Museum Practice chap 20: ‘Rewards and frustrations: Repatriation of Aboriginal and Torres Strait Islander ancestral remains by the National Museum of Australia,’ by Michael Pickering

In my new book Museum Practice, out next month, there are two chapters on repatriation. In the last blog post I described Piotr Bienkowski’s useful critique of current repatriation practice. Like Bienkowski, Michael Pickering is the veteran of many years working on the repatriation of human remains at the National Museum of Australia in Canberra. In his chapter, he talks about the “rewards and frustrations” of dealing with the return of Aboriginal and Torres Strait Islander ancestral remains in terms of his relationships with colleagues within the national museum and government agencies and of course out in Indigenous communities around Australia.

nma img-ci20020651-054-wm vs1 (2)

The issue has been the subject of much heated debate internationally, which is often rather circular, and short on the pragmatics of the repatriation process itself. However in Australia, as in other post-settler colonies such as New Zealand and Canada, repatriation has become business as usual. There has been a shift away from the “familiar critical ‘rhetoric of allegation’ and simple case studies toward wider philosophical, historical, and cultural considerations.” In this spirit, Pickering documents the work of the NMA from an insider perspective, discussing issues in current practice, such as funding, provenance, mandate and problems with government processes and policy. “Despite fears,” he says, “the repatriation of remains has not ‘opened the flood gates’ to collections.” But increased demands for the return of sacred and secret objects is not so much a direct and inevitable consequence of the repatriation of human remains, but “an unavoidable consequence of cultural and political groups asserting their individual and/or national identities.” All the more reason, he concludes, that “issues be identified and addressed with a spirit of transparency and cooperation as soon as possible.”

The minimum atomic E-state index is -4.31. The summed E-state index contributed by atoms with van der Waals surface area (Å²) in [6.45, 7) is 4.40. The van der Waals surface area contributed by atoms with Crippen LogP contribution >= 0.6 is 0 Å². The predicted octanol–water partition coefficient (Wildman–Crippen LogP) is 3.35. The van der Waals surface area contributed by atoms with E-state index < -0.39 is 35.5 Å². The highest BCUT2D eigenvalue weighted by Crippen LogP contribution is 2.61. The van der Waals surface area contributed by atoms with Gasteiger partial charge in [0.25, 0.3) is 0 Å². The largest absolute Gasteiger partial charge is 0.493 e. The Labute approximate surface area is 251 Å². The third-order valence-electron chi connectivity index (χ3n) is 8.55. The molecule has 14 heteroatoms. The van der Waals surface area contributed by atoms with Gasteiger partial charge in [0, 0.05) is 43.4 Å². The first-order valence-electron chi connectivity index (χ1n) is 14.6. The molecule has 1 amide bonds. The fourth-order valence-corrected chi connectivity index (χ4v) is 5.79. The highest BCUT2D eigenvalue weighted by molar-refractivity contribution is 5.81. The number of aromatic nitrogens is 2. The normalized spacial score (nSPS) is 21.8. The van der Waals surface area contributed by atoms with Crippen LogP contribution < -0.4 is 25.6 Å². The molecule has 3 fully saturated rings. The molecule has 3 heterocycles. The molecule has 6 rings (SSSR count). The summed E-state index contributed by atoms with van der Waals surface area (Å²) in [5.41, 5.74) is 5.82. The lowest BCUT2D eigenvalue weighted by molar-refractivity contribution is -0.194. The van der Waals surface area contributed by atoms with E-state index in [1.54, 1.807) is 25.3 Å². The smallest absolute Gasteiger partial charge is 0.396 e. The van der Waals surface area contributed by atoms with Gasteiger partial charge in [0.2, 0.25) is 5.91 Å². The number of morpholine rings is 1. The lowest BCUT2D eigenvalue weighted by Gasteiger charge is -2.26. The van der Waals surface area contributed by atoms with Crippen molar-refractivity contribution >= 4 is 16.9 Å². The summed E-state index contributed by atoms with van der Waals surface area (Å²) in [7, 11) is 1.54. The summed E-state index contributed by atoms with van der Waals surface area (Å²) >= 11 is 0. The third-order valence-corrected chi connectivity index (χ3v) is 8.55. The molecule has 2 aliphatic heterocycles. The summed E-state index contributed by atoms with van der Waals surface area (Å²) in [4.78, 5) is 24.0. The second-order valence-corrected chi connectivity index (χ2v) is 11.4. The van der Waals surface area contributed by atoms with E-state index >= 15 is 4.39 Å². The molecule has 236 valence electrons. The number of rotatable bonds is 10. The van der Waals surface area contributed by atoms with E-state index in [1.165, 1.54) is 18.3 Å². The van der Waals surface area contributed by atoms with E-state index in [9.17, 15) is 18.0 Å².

Dr Michael Pickering is currently a Senior Curatorial Fellow and the Museum’s Head of the Aboriginal and Torres Strait Islander Program with the National Museum of Australia in Canberra. Michael worked as a consultant archaeologist and anthropologist for the Western Australian Aboriginal Sites Departmen, the Central Land Council and then the Northern Land Council and was the Regional Officer for the Central Australian region of the Aboriginal Areas Protection Authority in the Northern Territory. He also worked as a Research Officer on Native Title for Aboriginal Affairs Victoria and then as Head Curator for the Indigenous Cultures program of Museum Victoria. He then moved to the National Museum of Australia as the Director of the Repatriation Program. Dr Pickering is a member of the Australian Institute of Aboriginal and Torres Strait Islander Studies (AIATSIS) and is on the editorial boards of the journals ReCollections and Museum Management and Curatorship. He has a wide range of research interests and has published over 40 articles on topics including political cartoons, material culture, cannibalism, settlement patterns, exhibition, ethics and repatriation. Examples of recent key publications include ‘Dance through the minefield: The development of practical ethics for repatriation’ in the Routledge Companion to Museum Ethics (2011) and a co-edited collection The Long Way Home: The Meaning and Values of Repatriation (2010).

National Museum of Australia:

http://www.nma.gov.au/

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About mccartco

Conal McCarthy has published widely on the historical and contemporary Māori engagement with museums, including the books Exhibiting Māori: A history of colonial cultures of display (2007) and Museums and Māori: Heritage professionals, indigenous collections, current practice (2011). His new book is Museum practice (2015) in the series International Handbooks of Museum Studies. This edited collection includes chapters on many aspects of current professional work from audience, leadership and policy to collections, exhibitions and conservation. His next book co-authored with Bronwyn Labrum of Massey University will explore history of/in museums.
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